RA Pocket Shrine 269/? – Happy Paddy’s Day 2022 ☘️

A little lesson in Irish national holidays: Today is St Patrick’s Day, the feast of Saint Patrick, the saint who christianised Ireland in the 5th century. Legend has it that he did so by explaining the Holy Trinity with the help of a shamrock ☘️ – available in abundance on the Green Isle. Not a lucky clover 🍀!!! And just to make it clear – it is Paddy’s Day, not Patty’s Day. Very important 😉.

Happy St Patrick’s Day!

I had my traditional Paddy’s Day shrine reveal planned for today. But *umph*, I have “fecked” up, as one might say in Ireland. I was a little bit too rigorous with my computer tidy-up the other day and deleted all the images I had taken on my iPhone for the charity sale. Among them the four/five customary pictures of the 2022 Paddy’s Day RAPS.

I was only able to recover the picture collage I had put together for the Etsy listing. And that one had been a rush job, too, as it contains the unsightly delete dots from inserting them onto a tumblr post and screenshooting the whole shebang prior to posting. *doh* And not to mention the fuzzyness due to picture-of-a-picture mode. I obviously did not have the “lucky charm” when I was tidying up…

But well, never mind, here is the story behind the RAPS. It came about because I had that big green leaf left over from Kate’s 5 items. In my stash I also had a small lapel pin in the shape of the popular Claddagh ring. You can see Ray up there holding it in his hands. The Claddagh ring is a well-known Irish design, named after a small fishing village near Galway on the West coast of Ireland. It depicts two hands which are holding a crowned heart. The meaning of this is “Let love and friendship reign” – with the 🤲🏻 standing for friendship, the 👑 symbolising loyalty, and the ❤️ symbolising love.

The pin in the shrine is removable, i.e. the new owner of the shrine can prize it from Ray’s hands and attach it to her own lapel. (The pin back is also included in the shrine.) For the decoration of the shrine I had to incorporate the colour green, hence the green leaf, the green stripy background and the dotted green design. Fun fact: The text cut-outs and the Celtic knot design are from the packaging of the lapel pin. I cut it out and used it instead of printing my own. It was a typical case of the material actually determining the design of the shrine. In any case, the shrine is on the way to the new owner, and will hopefully serve as a reminder of friendship and love. And possibly loyalty – to RA himself?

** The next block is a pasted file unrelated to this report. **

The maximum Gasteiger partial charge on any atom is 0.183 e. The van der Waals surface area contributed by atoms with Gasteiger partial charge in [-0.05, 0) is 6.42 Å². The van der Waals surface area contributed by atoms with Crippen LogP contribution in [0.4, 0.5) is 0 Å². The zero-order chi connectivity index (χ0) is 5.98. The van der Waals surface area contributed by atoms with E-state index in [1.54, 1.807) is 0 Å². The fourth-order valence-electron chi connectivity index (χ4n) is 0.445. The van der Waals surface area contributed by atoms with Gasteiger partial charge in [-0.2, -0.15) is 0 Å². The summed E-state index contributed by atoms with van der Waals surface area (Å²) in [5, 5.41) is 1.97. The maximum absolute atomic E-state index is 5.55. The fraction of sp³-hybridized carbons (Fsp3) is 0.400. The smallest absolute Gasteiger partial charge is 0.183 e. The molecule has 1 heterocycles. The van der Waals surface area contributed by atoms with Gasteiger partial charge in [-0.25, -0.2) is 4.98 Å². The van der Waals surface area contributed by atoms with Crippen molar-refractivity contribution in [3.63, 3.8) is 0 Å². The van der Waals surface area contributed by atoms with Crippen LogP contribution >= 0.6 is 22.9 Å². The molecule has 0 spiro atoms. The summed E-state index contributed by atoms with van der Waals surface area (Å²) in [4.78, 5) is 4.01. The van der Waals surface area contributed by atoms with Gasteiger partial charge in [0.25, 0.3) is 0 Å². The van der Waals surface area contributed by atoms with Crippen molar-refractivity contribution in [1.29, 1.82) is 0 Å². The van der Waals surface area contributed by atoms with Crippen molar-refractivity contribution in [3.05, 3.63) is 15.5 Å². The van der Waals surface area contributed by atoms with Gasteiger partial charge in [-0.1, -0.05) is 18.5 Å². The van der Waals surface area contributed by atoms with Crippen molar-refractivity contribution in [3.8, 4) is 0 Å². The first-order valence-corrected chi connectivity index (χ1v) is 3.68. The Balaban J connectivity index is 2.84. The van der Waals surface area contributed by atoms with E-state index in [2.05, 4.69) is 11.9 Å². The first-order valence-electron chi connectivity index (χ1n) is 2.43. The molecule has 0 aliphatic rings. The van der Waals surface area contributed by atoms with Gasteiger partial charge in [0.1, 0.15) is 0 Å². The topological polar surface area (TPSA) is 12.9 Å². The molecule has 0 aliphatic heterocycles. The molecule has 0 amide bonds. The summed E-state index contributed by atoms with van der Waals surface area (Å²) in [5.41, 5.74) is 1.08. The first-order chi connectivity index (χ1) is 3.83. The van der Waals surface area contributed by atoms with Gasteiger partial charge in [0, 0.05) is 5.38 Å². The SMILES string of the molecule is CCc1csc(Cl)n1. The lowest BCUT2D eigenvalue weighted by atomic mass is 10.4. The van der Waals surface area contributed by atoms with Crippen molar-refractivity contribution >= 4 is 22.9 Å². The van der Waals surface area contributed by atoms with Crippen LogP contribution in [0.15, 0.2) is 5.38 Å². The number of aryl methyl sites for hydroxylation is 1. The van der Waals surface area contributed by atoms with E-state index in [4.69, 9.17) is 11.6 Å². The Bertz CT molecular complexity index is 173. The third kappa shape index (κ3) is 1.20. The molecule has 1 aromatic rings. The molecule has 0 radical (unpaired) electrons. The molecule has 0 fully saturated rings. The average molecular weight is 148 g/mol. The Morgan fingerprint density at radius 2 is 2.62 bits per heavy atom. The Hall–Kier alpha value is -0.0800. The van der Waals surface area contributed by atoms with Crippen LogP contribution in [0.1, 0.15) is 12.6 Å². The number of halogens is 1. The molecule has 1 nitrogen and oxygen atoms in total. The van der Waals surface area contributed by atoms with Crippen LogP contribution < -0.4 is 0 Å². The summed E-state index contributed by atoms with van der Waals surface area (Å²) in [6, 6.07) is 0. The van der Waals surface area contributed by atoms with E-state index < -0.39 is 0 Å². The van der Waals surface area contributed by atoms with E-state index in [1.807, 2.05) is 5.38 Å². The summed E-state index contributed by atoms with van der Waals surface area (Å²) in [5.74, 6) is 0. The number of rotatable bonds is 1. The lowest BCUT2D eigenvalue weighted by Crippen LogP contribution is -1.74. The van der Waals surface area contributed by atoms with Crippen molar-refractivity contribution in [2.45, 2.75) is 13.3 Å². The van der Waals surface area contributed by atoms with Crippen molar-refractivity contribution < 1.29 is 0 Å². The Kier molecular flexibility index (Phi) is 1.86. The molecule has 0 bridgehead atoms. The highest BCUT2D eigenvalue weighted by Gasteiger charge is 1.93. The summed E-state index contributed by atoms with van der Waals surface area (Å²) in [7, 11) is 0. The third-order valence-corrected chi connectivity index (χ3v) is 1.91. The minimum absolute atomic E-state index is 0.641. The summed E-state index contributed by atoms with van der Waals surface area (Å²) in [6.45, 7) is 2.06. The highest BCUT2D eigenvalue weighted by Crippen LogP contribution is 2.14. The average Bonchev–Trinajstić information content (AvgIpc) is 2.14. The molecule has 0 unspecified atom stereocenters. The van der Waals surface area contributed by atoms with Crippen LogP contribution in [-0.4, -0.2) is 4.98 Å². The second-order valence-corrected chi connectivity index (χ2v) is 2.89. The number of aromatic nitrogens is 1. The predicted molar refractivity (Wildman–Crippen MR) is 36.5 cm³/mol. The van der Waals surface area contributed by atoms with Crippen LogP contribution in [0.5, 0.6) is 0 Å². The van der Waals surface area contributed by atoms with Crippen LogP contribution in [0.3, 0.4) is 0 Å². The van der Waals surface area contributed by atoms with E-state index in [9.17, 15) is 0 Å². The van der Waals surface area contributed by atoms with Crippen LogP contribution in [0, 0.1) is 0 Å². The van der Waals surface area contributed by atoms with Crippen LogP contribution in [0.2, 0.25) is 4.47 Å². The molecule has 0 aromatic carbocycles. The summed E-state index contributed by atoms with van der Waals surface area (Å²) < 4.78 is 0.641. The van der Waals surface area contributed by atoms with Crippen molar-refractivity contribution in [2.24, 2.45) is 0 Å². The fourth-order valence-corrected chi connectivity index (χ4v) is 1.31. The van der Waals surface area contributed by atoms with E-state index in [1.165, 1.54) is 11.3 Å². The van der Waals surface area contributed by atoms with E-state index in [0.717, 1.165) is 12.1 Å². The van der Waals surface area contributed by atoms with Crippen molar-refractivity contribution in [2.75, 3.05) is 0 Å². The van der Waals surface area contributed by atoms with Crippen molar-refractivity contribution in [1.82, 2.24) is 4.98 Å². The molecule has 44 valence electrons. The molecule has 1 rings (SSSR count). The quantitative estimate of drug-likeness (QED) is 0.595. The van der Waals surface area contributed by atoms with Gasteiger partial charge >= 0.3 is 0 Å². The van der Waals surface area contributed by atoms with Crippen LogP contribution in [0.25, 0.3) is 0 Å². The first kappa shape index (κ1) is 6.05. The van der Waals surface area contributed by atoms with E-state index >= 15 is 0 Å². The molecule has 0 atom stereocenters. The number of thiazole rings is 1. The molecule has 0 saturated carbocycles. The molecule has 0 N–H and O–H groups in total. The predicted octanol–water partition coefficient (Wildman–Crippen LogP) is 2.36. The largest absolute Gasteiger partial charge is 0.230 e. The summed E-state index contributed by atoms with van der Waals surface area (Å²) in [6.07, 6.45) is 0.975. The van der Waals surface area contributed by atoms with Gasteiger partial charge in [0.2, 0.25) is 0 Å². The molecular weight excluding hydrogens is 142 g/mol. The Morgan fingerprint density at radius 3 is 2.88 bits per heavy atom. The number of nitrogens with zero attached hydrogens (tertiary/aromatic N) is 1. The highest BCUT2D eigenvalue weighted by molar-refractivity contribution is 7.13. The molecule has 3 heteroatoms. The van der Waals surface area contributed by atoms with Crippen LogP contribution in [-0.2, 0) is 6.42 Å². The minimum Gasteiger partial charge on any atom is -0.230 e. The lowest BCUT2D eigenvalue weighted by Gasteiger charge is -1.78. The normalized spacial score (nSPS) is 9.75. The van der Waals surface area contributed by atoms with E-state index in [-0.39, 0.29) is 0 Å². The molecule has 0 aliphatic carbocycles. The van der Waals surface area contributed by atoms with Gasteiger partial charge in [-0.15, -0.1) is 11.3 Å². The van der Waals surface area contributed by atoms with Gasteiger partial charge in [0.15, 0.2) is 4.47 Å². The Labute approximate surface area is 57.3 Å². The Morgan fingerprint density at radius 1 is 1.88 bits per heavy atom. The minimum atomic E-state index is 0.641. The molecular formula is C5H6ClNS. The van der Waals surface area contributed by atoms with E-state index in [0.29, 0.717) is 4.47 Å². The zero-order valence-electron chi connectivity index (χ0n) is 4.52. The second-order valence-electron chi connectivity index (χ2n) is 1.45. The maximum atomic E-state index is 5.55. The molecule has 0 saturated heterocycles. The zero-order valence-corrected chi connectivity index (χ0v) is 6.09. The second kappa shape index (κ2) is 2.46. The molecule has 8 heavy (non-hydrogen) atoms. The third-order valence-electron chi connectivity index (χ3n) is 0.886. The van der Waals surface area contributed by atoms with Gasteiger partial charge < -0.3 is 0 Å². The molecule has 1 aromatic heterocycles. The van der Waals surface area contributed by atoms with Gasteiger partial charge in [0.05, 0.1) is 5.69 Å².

As for the Paddy’s Day festivities in Casa Guylty – I am sporting my latest green t-shirt today.

Unlike the US, where I have heard people eat corned beaf and cabbage on Paddy’s Day, there aren’t any particular dishes associated with the national holiday. Well, copious amounts of Guinness, if liquids count? If I am lucky, I’ll get some potato cakes out of the husband tonight for dinner 😉. And with our children grown-up at this point, the Paddy’s Day parade is also not mandatory for us anymore. It’s a normal working day for me, so I better get back to my current translation now…

I’ll leave you with the other six Patrick’s Day shrines so far.

Lá Fhéile Pádraig sona duit

 

26 thoughts on “RA Pocket Shrine 269/? – Happy Paddy’s Day 2022 ☘️

  1. Oh, my first RAPS. I knew it is a Patrick’s Day shrine! 😊 🍀 💗 I still can’t believe my luck that this RAPS was still on sale when I joined the sale. It‘s beautiful. I couldn’t imagine a more beautiful first RAPS. Thanks for explaining the meaning of the Claddagh ring. Super that the pin is removable. I think I will sometimes prize it from Ray’s hands. I‘m incredibly lucky 🍀. Thank you, Sonja, for this most beautiful RAPS. 💗 😘
    Happy St Patrick’s Day! 🍀

    Like

    • Hehe, the green colour was the give-away. I am delighted that you were able to snag it, Graza. So yes, with the removable pin this is a two-in-one 😉. You can discreetly wear the pin – and think of RA instead ❤️.

      Like

      • Yes, it is really a happy St Patrick’s Day 🍀 Thank you again for creating this beautiful RAPS, Sonja. I will think also of our fandom 💗
        Sonja and Kate, do you want to hear the latest news? RA was teasing us for more than an hour. Do you want to know the news?